is interesting and provocative.The subtitle used to inform us of the basic premise states, "Prominent non-believers have become as dogmatic as those they deride -- and become rich on the lecture circuit."
Neo-atheists keep pitting the two against each other, however. Their audiences pee in their pants with delight when the flat-earth canard gets trotted out. This is not to say, however, that religious narratives are much better. They, too, play fast and loose with the facts. In Puebla, D’Souza featured near-death experiences as scientific proof of the afterlife. After a brush with death, some patients report having floated outside of their bodies or having entered a tunnel of light. This surely seems bizarre, but D’Souza failed to bring up new neuroscience of a small brain area known as the temporo-parietal junction (TPJ). This area gathers information from many senses (visual, tactile, and vestibular) to construct a single image of our body and its place in the environment. Normally, this image is nicely coherent across all senses, so that we know who and where we are. The body image is disturbed, however, as soon as the TPJ is damaged or stimulated with electrodes. Scientists can deliberately make people feel that they are hovering above their own body or looking down on it, or have them perceive a copy of themselves sitting next to them, like a shadow (“I looked younger and fresher than I do now. My double smiled at me in a friendly way”). Together with the hallucinogenic qualities of anesthetic drugs and the effects of oxygen depletion on the brain, science is getting close to a materialist explanation of near-death experiences.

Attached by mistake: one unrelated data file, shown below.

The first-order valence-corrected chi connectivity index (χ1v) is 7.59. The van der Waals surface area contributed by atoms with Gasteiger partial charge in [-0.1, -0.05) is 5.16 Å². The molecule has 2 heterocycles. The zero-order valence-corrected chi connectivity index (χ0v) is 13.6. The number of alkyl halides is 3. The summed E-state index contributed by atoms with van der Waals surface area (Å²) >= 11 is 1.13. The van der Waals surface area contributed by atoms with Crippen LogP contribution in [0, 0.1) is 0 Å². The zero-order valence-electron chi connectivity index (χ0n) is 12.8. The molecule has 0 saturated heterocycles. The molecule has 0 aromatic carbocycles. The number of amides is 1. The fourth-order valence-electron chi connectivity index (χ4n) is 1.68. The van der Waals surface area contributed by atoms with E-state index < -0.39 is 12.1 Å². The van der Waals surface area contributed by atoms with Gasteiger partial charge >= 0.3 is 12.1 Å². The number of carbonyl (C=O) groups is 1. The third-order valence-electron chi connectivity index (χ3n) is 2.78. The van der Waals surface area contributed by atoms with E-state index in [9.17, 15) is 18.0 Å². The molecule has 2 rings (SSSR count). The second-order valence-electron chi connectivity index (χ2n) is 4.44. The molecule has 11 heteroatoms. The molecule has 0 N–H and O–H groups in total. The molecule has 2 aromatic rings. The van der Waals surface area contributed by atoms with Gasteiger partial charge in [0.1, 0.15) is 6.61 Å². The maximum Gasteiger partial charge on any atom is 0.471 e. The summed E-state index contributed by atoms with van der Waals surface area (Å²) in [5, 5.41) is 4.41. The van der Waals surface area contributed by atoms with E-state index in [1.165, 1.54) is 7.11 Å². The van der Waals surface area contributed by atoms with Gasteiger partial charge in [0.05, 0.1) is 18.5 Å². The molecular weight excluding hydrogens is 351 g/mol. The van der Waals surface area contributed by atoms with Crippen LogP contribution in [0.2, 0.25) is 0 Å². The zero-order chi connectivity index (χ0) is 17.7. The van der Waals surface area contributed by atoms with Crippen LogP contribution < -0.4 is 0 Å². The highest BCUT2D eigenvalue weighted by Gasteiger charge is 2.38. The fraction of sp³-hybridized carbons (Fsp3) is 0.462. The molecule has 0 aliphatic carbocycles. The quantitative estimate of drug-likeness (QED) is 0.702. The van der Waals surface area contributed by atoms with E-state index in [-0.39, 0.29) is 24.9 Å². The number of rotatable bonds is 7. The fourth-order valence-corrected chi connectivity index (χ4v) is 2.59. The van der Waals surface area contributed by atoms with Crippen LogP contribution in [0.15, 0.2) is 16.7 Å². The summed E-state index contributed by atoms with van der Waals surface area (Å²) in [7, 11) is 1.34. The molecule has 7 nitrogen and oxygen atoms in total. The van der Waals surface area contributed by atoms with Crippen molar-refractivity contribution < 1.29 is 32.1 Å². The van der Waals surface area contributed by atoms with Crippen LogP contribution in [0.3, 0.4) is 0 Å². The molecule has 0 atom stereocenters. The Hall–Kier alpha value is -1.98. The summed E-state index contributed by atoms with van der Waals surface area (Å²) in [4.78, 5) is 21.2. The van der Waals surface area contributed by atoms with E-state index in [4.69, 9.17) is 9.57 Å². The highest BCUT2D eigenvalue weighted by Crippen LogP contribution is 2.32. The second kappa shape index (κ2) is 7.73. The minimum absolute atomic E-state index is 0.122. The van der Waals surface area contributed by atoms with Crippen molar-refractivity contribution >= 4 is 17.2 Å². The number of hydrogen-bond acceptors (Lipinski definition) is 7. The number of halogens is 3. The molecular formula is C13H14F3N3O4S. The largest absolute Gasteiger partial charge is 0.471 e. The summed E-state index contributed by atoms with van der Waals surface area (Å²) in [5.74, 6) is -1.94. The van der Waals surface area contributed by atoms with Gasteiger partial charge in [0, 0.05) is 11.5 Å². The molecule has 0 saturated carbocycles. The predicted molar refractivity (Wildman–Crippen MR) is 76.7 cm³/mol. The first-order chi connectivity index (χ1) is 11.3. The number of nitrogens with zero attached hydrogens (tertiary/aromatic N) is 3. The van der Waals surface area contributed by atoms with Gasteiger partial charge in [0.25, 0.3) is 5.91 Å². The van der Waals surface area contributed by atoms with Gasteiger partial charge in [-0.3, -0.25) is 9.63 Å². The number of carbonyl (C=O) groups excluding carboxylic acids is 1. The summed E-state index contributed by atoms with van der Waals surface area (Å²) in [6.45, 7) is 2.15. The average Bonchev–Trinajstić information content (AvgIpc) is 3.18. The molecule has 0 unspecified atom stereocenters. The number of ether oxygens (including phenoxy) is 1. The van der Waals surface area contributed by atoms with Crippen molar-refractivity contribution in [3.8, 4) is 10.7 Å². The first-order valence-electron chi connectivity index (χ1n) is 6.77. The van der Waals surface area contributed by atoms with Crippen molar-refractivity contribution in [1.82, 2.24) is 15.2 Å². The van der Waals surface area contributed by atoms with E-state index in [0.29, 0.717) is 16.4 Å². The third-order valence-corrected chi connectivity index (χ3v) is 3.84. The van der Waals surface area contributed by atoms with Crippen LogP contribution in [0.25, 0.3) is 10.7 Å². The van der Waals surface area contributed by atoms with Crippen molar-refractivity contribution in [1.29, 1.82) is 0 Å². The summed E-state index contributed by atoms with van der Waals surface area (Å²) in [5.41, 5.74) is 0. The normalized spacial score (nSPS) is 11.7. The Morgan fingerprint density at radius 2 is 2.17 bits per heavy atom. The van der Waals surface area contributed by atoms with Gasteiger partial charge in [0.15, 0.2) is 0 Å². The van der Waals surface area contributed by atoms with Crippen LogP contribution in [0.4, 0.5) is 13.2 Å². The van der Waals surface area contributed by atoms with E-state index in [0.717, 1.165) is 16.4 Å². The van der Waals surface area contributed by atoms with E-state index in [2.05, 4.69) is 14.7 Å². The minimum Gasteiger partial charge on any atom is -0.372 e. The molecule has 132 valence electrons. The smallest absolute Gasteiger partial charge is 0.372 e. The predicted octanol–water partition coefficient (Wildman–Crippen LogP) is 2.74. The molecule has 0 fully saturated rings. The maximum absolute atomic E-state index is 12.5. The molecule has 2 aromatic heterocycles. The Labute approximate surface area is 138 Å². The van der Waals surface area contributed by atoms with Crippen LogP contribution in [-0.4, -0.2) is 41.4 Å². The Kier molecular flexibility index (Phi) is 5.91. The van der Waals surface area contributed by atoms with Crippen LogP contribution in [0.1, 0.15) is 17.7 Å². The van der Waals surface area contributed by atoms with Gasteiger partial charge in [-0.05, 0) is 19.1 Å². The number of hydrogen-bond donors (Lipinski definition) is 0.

As a Buddhist practitioner, I see Buddhism as a religious psychology and as a psychological religion. Buddha was a man who did not deny the Gods and did not worship them either. He was known as "the teacher of Gods and Humans" so show that his awakening was something that can be taught to both the religious and the nonreligious. When the Lankavatara Sutra states that all manifestations are nothing but mind, it is stating the psychological basis of Buddhism. The analysis of the 8 conscousnesses and the 5 skandhas are analytical and psychological views of the structure and function of consciousness.
So far professional atheists like Dawkins say they don't know enough about Buddha Dharma to have an opinion about it, but until they learn about their own Western heritige of analytical psychology of the archetypes, they won't be able to understand the Buddha Dharma much less the Christian, Moslem, and Hebrew religous eachings.